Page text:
By s. 30, inserted in G. L. (Ter. Ed.) c. 40 by St. 1933, c. 269, s. 1, and by s. 17 (5) of the zoning ordinance of the city of Lowell, the board of appeals had power to direct the building inspector to issue a special permit for a funeral home in a residential district. A board of appeals under a zoning ordinance is an administrative or quasi judicial tribunal, and not a court.
Statement of the proper form of decree to be entered by the Superior Court on an appeal in equity under s. 30, inserted in G. L. (Ter. Ed.) c. 40 by St. 1933, c. 269, s. 1, from a decision of a board of appeals under a zoning ordinance.
BILL IN EQUITY, filed in the Superior Court on July 29, 1935.
The suit was heard by Morton, J., on an agreed statement of facts and on oral testimony, and a final decree was entered from which the plaintiffs appealed.
M. G. Rogers, for the plaintiffs.
J. D. O'Hearn, for the defendant Savage.
W. J. White, Jr., for the defendant board of appeals.
RUGG, C.J. This is a suit in equity by way of appeal to the Superior Court from a decision rendered by the defendant board under the zoning ordinances of Lowell. The defendants are the members of the board of appeals of Lowell and one Savage, the owner of the real estate involved. The suit is brought pursuant to s. 30 inserted in G. L. (Ter. Ed.) c. 40 by St. 1933, c. 269, s. 1. Said s. 1 amends said c. 40 by striking out s. 25-30A, inclusive, and inserting new sections in place thereof. Said s. 30 provides for an appeal to the board of appeals by any person aggrieved by reason of inability to obtain a permit from
any administrative official; it prescribes the powers of the board of appeals; a further provision is in these words: "Any person aggrieved by a decision of the board of appeals . . . may appeal to the superior court sitting in equity for the county in which the land concerned is situated . . . . It shall hear all pertinent evidence and determine the facts, and, upon the facts as so determined, annul such decision if found to exceed the authority of such board, or make such other decree as justice and equity may require. The foregoing remedy shall be exclusive, but the parties shall have all rights of appeal and exception as in other equity cases."
The defendant Savage applied to the building inspector of Lowell for a permit to use designated premises for a funeral home. That permit was denied on the ground that the property was located in a general residence district and was limited to residential use subject to certain concessions which may be granted by the board of appeals only. It has not been argued that there was error in this denial. Savage appealed to the board of appeals pursuant to said s. 30. After due notice and hearing the board of appeals passed this vote: "That the Board of Appeal shall approve of this petition for the reason that this use does not constitute a substantial derogation from the intent and purpose of the Zoning Ordinance; that under Section 17, Paragraph 5 as amended, the Board is granted discretionary powers in regard to granting permission for funeral homes and services incident thereto, therefore the Inspector of Buildings shall be instructed to issue the necessary permit." Said s. 17 (5), of the zoning ordinance, as amended, provided that upon appeal from the refusal to grant such a permit as is here involved, the board of appeals subject to the provisions of St. 1024, c. 133, may require the inspector of buildings to "Grant permit in residence district for . . . funeral homes; including services incident thereto . . . ." St. 1924, c. 133, was embodied in G. L. (Ter. Ed.) c. 40 as s. 27A and was repealed by St. 1933, c. 269, s. 1. It was provided by s. 4 of St. 1933, c. 269, that "Except in Boston, the provisions of said section thirty, as appearing in section one of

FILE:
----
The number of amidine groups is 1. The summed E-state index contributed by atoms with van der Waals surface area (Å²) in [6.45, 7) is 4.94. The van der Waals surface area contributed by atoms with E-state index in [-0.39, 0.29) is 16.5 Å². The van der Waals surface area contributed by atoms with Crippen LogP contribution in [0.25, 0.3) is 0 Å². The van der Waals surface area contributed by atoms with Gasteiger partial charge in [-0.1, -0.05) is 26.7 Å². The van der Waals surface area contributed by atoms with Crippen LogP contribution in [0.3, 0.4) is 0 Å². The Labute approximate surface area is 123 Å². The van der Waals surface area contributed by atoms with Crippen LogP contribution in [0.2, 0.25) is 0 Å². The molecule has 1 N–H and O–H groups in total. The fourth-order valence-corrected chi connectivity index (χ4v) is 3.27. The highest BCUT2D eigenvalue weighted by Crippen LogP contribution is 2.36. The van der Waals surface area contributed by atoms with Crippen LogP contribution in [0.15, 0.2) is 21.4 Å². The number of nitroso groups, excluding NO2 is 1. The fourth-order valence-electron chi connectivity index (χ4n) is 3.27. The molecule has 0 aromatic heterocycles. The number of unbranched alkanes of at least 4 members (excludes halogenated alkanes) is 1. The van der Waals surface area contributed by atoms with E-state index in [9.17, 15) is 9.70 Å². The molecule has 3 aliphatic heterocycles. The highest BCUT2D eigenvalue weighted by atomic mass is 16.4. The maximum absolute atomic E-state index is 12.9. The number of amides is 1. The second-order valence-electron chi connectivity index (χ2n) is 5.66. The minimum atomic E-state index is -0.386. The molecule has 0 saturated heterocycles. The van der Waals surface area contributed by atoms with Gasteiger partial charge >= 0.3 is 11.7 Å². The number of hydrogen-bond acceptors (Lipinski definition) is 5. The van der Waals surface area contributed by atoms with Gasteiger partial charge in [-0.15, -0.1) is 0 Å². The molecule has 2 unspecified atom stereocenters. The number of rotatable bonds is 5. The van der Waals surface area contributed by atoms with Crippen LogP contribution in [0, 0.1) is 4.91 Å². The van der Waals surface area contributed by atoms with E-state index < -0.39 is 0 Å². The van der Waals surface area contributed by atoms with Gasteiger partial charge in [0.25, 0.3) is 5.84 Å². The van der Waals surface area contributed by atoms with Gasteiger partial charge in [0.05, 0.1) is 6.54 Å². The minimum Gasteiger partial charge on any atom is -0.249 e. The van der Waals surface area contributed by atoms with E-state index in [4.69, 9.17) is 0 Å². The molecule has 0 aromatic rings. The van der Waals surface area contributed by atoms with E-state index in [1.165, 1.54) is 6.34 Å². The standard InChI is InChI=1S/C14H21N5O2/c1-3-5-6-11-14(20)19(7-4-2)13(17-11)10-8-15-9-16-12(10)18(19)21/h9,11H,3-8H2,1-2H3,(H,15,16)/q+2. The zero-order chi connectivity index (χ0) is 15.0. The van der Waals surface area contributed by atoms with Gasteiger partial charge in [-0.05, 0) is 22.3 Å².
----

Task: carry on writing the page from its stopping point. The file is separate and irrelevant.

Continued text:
this act, shall apply in the consideration of all appeals and other matters referred to any board of zoning appeals after the effective date of this act, and in the case of all court appeals from decisions in zoning matters which are recorded after said date. All ordinances and by-laws adopted under authority granted in whole or in part by sections twenty-five to thirty A, inclusive, of chapter forty of the General Laws, or corresponding provisions of earlier laws, which are in force immediately prior to said date, shall, except in so far as they are inconsistent with the requirements of this act, continue in effect until changed as provided herein." The plaintiffs, who are owners of real estate in the same zoning district as that of Savage here involved, thereupon brought this suit in equity under the provisions of. said s. 30, already quoted, praying that the decision be annulled because in excess of the authority of the board of appeals, that if it be found to be within the authority of the board such decree be made on the facts found by the court as justice and equity should require, and that the decision of the board of appeals be annulled on such findings of f acts. The case was heard in the Superior Court upon the bill and answer, upon a statement of agreed facts and upon oral testimony reported in full.